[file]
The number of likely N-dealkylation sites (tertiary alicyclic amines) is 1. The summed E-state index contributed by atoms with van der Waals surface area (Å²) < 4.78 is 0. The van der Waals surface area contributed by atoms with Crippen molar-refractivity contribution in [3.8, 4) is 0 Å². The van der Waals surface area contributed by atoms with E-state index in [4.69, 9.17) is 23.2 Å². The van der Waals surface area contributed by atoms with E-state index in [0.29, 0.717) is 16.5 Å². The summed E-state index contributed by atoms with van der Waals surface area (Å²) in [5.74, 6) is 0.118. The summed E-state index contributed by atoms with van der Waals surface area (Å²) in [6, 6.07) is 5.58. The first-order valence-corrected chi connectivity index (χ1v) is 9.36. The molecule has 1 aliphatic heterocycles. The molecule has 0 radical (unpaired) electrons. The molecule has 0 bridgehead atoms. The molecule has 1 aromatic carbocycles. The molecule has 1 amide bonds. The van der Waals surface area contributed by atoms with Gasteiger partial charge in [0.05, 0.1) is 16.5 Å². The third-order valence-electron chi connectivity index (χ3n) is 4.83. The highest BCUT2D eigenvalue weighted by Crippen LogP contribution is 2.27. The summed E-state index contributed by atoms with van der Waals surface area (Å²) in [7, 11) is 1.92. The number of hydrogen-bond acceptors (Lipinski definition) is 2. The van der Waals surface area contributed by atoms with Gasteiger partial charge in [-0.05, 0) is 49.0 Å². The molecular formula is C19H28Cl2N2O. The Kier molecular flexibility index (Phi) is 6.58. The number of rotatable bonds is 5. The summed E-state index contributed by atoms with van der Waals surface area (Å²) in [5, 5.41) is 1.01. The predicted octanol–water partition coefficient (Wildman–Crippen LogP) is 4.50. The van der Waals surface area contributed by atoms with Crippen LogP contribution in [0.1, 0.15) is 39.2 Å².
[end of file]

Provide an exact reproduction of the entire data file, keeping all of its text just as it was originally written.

The number of likely N-dealkylation sites (tertiary alicyclic amines) is 1. The summed E-state index contributed by atoms with van der Waals surface area (Å²) < 4.78 is 0. The van der Waals surface area contributed by atoms with Crippen molar-refractivity contribution in [3.8, 4) is 0 Å². The van der Waals surface area contributed by atoms with E-state index in [4.69, 9.17) is 23.2 Å². The van der Waals surface area contributed by atoms with E-state index in [0.29, 0.717) is 16.5 Å². The summed E-state index contributed by atoms with van der Waals surface area (Å²) in [5.74, 6) is 0.118. The summed E-state index contributed by atoms with van der Waals surface area (Å²) in [6, 6.07) is 5.58. The first-order valence-corrected chi connectivity index (χ1v) is 9.36. The molecule has 1 aliphatic heterocycles. The molecule has 0 radical (unpaired) electrons. The molecule has 0 bridgehead atoms. The molecule has 1 aromatic carbocycles. The molecule has 1 amide bonds. The van der Waals surface area contributed by atoms with Gasteiger partial charge in [0.05, 0.1) is 16.5 Å². The third-order valence-electron chi connectivity index (χ3n) is 4.83. The highest BCUT2D eigenvalue weighted by Crippen LogP contribution is 2.27. The summed E-state index contributed by atoms with van der Waals surface area (Å²) in [7, 11) is 1.92. The number of hydrogen-bond acceptors (Lipinski definition) is 2. The van der Waals surface area contributed by atoms with Gasteiger partial charge in [-0.05, 0) is 49.0 Å². The molecular formula is C19H28Cl2N2O. The Kier molecular flexibility index (Phi) is 6.58. The number of rotatable bonds is 5. The summed E-state index contributed by atoms with van der Waals surface area (Å²) in [5, 5.41) is 1.01. The predicted octanol–water partition coefficient (Wildman–Crippen LogP) is 4.50. The van der Waals surface area contributed by atoms with Crippen LogP contribution in [0.1, 0.15) is 39.2 Å².